The fourth-trimester. AKA postpartum. You’ve heard us talk about the importance of this stage in motherhood; it’s the stage that is overlooked by many doctors, media, and even moms. Now an ally of woman’s health is also using the phrase fourth-trimester to raise visibility of how vital it is to prioritize a woman’s health during this period. A recent convening of the Presidential Task Force on Redefining the Postpartum Visit Committee on Obstetric Practice headed by The American College of Obstetrics and Gynecologists (ACOG) has produced a revolutionary article on the topic of optimizing postpartum care for the 21st Century American woman. The revolutionary part? Make it woman-focused, and woman-led.
Research has shown that women feel there is an “intense focus on women’s health prenatally, but care during the postpartum period of infrequent and late”. There’s no shortage of stories from women noting that in all their prenatal visits the topic of a postpartum care plan is rarely discussed. ACOG, in their May 2018 journal, recognizes that as many as 40% of women do not attend any postpartum visit, which leads to health disparities and an expanding array of future complications that healthcare professionals are just now realizing are tied to inadequate postpartum support. Heart disease, stroke, and future depression are among the handful of medical issues that impact women even a decade after birth, and doctors are finding that identifying and managing these issues within the first 3 weeks of delivery can positively affect a mother’s future health on the path of being a well-woman.
The holistic approach that ACOG recommends to all women is to have contact with a care provider within three (3) weeks postpartum for an initial assessment. At this visit, and new mother can consult with a healthcare provider to create a comprehensive approach to an individual woman’s needs going forward concerning a battery of health and wellness concerns. This care system planning should begin during the prenatal phase to create a postpartum plan that involves identifying who the mother’s care provider will be, address health issues (especially chronic ones), mood disorders, and external care support like friends and family.
The phrase “it takes a village” has loosely defined traditional approaches to postpartum care for decades. Robust family leave programs in other countries has underscored the poor maternal mortality rate that is scarily rising in the U.S. Today, 23% of employed women return to work within 10 days postpartum, putting a strain on a mother’s ability not only to find childcare, but find the ability to schedule a doctor appointment. Delaying these initial visits lead to undetected co-morbidities that put a woman’s life at risk. While we wait for federal policy changes that allow for a full paid 6 week leave, technology can create a safety net in the interim. Phone calls, text messaging, and apps can be powerful reminders for appointments and follow-ups. Simply checking in about how a mother’s mood is, how feeding is going, and if she’s experiencing any adverse physical conditions can make a mom feel supported and be more apt to open up about any problems or concerns.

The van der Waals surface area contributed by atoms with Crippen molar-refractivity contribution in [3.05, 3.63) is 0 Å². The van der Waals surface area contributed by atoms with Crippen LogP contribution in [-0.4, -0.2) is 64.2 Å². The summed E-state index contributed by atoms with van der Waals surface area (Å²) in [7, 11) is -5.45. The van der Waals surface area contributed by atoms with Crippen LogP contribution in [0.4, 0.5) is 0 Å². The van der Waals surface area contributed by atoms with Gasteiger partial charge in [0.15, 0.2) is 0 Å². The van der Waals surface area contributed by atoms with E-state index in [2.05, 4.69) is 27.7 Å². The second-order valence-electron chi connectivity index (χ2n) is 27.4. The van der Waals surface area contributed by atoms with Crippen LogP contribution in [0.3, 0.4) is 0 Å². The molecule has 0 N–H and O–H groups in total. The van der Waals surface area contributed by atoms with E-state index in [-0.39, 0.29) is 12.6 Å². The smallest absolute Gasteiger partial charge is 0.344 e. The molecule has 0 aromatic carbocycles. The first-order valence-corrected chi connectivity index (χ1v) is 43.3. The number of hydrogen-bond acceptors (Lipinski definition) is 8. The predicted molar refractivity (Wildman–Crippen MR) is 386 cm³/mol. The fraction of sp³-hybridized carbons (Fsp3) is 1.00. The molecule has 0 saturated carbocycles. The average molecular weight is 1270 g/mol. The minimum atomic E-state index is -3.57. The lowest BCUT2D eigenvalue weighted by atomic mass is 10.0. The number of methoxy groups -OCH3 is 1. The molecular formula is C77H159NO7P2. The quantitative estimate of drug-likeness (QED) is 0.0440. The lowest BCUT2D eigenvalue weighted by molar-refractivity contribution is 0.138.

Bottom line, every woman’s health is as unique as she is, and there’s no one-size-fits-all approach to her postpartum journey. Putting as much planning into a postpartum care plan that goes into researching strollers is as instrumental to the health of a mother as it is to a baby. When a mother’s health is compromised, caring for her little one is made more difficult because small tasks like climbing stairs, doing dishes, and feeding are all potentially impacted when the fourth-trimester isn’t valued and respected. Many policy changes are needed to correct an imbalance in maternal healthcare, especially for women of color, to make sure the future of postpartum care is woman-focused.
By Anna Pederson